Most Say Trump Protests Unlikely to Change His Policies

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The FINANCIAL — Most voters blame disagreements between President Trump and congressional Democrats on politics alone but don’t think the ongoing protests against the new president are going to make any difference.

The latest Rasmussen Reports national telephone and online survey finds that only 29% of Likely U.S. Voters believe the continuing public protests against Trump are likely to cause him to change his policies, with 13% who say it’s Very Likely. Two-out-of-three voters (66%), however, think Trump is unlikely to change his policies because of the protests, including 25% who feel he is Not At All Likely to do so.

Just 33% believe the opposition between the president and Democrats in Congress is based mostly on honest differences of opinion anyway. Fifty-seven percent (57%) say that opposition is mostly due to partisan politics.

In January 2015, a high of 77% of voters blamed partisan politics for the opposition between President Obama and Republicans in Congress. Seventy-one percent (71%) of Republicans agreed at that time with 82% of Democrats and 76% of unaffiliated voters that politics was the root of this opposition.

But with a Republican in the White House now, Democrats are more likely to think opposition is issue driven. Sixty-five percent (65%) of GOP voters and 63% of unaffiliateds still think partisan politics is the chief reason for opposition between the president and members of Congress from the other party. Democrats, though, are now evenly divided.

A majority of voters – including half of Democrats – say Democrats in Congress won’t be able to halt the president’s agenda.

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Seventy-two percent (72%) of Republicans and 69% of unaffiliated voters say the continuing public protests against Trump are unlikely to change his policies. Fifty-nine percent (59%) of Democrats agree.

Voters under 40 are more likely than their elders to believe the opposition between the president and congressional Democrats is due to an honest difference of opinion. Younger voters are also much more confident that the protests will cause Trump to change his policies.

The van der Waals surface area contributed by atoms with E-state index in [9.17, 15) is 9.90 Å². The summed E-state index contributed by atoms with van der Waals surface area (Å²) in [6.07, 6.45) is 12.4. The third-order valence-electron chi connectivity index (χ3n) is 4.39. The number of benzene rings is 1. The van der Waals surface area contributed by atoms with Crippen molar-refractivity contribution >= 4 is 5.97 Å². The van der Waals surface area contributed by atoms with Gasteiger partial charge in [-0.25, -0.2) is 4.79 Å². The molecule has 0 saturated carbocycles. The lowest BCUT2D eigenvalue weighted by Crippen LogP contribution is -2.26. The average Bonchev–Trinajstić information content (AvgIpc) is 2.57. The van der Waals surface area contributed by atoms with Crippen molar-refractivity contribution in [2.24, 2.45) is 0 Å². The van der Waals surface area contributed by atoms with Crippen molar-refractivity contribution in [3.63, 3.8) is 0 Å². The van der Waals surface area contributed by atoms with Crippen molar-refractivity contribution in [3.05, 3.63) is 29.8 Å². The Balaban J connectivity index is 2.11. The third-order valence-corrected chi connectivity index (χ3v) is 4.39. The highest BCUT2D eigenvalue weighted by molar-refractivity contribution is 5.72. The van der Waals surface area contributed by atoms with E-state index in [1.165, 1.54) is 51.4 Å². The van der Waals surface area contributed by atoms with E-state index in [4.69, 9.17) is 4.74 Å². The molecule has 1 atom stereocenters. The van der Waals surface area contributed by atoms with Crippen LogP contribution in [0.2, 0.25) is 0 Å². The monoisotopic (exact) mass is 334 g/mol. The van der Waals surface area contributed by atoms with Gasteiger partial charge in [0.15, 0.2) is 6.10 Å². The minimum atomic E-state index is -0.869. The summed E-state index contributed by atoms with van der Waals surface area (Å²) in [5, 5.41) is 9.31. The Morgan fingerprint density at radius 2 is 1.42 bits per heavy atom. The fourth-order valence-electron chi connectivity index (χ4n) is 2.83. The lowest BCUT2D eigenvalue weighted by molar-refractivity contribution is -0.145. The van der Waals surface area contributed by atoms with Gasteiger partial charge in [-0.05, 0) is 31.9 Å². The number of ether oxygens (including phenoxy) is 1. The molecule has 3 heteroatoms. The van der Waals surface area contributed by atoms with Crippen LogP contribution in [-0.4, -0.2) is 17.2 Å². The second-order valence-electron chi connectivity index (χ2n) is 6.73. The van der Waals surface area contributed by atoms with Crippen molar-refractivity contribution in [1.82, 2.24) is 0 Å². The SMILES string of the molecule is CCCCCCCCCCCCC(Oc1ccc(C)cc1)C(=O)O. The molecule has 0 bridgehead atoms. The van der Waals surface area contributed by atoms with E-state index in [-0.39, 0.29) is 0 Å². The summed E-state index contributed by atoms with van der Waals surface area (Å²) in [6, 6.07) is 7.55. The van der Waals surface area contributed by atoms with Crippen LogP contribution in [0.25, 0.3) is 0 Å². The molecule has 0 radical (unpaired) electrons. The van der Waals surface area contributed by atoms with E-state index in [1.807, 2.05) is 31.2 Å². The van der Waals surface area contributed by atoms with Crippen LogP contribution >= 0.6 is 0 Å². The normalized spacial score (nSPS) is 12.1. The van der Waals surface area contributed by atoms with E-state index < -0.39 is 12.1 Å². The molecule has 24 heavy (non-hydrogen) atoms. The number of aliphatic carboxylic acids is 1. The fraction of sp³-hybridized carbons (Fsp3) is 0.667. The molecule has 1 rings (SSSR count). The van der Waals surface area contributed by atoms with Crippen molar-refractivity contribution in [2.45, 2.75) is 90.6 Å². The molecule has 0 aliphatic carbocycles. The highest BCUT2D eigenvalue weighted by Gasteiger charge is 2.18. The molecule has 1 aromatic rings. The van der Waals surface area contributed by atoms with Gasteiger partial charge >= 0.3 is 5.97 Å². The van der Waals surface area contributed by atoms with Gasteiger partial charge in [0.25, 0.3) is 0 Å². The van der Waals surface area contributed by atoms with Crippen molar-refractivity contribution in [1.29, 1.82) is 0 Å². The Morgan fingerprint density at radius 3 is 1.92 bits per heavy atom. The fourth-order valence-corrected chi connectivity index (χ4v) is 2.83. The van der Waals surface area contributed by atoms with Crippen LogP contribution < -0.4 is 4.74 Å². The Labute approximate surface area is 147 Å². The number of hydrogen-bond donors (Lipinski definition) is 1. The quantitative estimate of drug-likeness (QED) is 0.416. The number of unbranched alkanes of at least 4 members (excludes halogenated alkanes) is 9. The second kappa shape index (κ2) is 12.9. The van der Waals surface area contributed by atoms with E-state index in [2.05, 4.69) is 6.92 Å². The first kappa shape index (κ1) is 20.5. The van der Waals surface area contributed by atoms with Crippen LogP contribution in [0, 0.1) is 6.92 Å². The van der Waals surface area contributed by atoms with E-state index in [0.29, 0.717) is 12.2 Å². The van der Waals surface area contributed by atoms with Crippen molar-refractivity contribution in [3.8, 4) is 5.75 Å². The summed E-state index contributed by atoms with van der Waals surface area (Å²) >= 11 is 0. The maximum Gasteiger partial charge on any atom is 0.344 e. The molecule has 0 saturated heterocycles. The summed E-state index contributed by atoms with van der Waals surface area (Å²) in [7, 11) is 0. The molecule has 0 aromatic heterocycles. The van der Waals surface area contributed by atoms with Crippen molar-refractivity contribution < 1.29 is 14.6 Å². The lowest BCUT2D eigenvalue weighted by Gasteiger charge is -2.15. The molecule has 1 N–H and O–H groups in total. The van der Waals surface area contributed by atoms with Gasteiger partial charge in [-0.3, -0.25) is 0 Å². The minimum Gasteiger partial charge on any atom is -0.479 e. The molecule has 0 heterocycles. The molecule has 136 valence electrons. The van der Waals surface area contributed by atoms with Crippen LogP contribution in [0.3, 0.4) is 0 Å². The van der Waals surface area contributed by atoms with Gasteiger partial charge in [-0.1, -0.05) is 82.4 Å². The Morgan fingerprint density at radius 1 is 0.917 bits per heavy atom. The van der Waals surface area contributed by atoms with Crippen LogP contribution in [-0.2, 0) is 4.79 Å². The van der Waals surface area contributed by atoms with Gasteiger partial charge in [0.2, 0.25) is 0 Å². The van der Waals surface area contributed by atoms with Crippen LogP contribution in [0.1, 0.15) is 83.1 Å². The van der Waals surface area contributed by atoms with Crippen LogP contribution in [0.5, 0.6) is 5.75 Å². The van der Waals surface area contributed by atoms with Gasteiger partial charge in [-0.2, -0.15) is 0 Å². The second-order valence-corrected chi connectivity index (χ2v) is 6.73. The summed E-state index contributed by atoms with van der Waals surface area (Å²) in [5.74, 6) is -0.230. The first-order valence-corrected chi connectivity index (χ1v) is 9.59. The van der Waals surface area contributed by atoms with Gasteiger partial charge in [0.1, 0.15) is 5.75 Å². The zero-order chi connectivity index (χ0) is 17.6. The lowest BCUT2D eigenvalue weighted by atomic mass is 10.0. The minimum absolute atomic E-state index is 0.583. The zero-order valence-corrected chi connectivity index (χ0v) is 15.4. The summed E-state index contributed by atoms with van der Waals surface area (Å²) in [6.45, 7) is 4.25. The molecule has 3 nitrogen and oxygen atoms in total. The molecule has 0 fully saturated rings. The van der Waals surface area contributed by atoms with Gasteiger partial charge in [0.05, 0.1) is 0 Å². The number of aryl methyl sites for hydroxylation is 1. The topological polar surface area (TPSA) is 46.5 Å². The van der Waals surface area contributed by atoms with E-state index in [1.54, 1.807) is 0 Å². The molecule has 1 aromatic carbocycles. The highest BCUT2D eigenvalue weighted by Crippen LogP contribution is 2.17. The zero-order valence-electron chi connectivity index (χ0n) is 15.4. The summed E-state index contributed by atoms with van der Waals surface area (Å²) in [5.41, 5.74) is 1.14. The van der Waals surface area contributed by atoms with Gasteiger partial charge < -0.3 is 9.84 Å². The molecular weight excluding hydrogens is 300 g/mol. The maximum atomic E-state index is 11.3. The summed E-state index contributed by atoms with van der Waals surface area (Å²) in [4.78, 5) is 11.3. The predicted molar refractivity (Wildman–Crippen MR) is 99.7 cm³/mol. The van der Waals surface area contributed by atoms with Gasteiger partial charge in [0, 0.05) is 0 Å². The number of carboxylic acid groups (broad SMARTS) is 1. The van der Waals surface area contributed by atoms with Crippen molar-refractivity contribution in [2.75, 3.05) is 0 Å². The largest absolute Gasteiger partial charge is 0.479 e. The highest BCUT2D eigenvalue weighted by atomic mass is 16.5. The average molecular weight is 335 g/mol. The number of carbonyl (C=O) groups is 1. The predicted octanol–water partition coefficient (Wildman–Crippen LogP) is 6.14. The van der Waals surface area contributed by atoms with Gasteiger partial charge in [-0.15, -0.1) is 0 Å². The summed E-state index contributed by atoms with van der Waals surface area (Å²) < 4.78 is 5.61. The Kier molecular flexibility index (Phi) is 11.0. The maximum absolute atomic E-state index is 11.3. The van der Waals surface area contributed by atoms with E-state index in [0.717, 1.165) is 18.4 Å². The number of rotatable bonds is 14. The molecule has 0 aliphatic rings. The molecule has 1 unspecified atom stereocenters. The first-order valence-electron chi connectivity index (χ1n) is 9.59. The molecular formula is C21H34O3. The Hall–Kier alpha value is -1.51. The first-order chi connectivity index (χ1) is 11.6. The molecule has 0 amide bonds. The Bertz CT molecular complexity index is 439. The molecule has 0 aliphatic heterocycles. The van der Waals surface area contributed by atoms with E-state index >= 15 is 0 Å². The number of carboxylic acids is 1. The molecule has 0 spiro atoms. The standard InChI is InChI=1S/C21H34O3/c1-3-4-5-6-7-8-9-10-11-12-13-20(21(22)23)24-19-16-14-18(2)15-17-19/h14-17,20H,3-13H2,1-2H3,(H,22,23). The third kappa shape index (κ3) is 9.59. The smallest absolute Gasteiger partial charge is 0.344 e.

Seventy-four percent (74%) of voters who Strongly Approve of the president’s job performance blame the opposition mostly on partisan politics. By a narrower 48% to 41% margin, those who Strongly Disapprove of the job Trump is doing think it’s mostly due to an honest difference of opinion

Among voters who see the opposition between the president and Democrats in Congress as a difference of opinion, 46% believe the protests are likely to cause Trump to change his policies. That view is shared, however, by only 21% of those who see the opposition as driven primarily by partisan politics.

Just after Trump’s surprise win in November, voters were closely divided over whether the street protests against his election were the product of genuine concern or just being staged by troublemakers. But most agreed the protests wouldn’t achieve anything good.

Fifty-six percent (56%) of all voters think it is better for the country if the new Congress works with Trump most of the time, but only 27% of Democrats share that view.  Sixty-four percent (64%) of Democrats say it is more important for their party to stand up for what it believes in rather than work with the new president.

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Trump ran as an outsider candidate promising to “drain the swamp” of Washington, DC, but most Republicans (57%) are concerned that he won’t change things enough. Seventy-six percent (76%) of Democrats fear he will change things too much. Unaffiliated voters are much more closely divided.

Despite continuing protests and legal challenges, most voters favor the president’s temporary ban on refugees and on visas for those from seven Muslim-majority countries that the State Department views as terrorist havens. Trump says he wants to ensure that the government can adequately screen out potential terrorists before letting any more newcomers into the country.

While Democrats plot to delay or stop some of the president’s Cabinet choices and his first nominee to the U.S. Supreme Court, voters strongly believe all his selections deserve a final vote by the full Senate.

 

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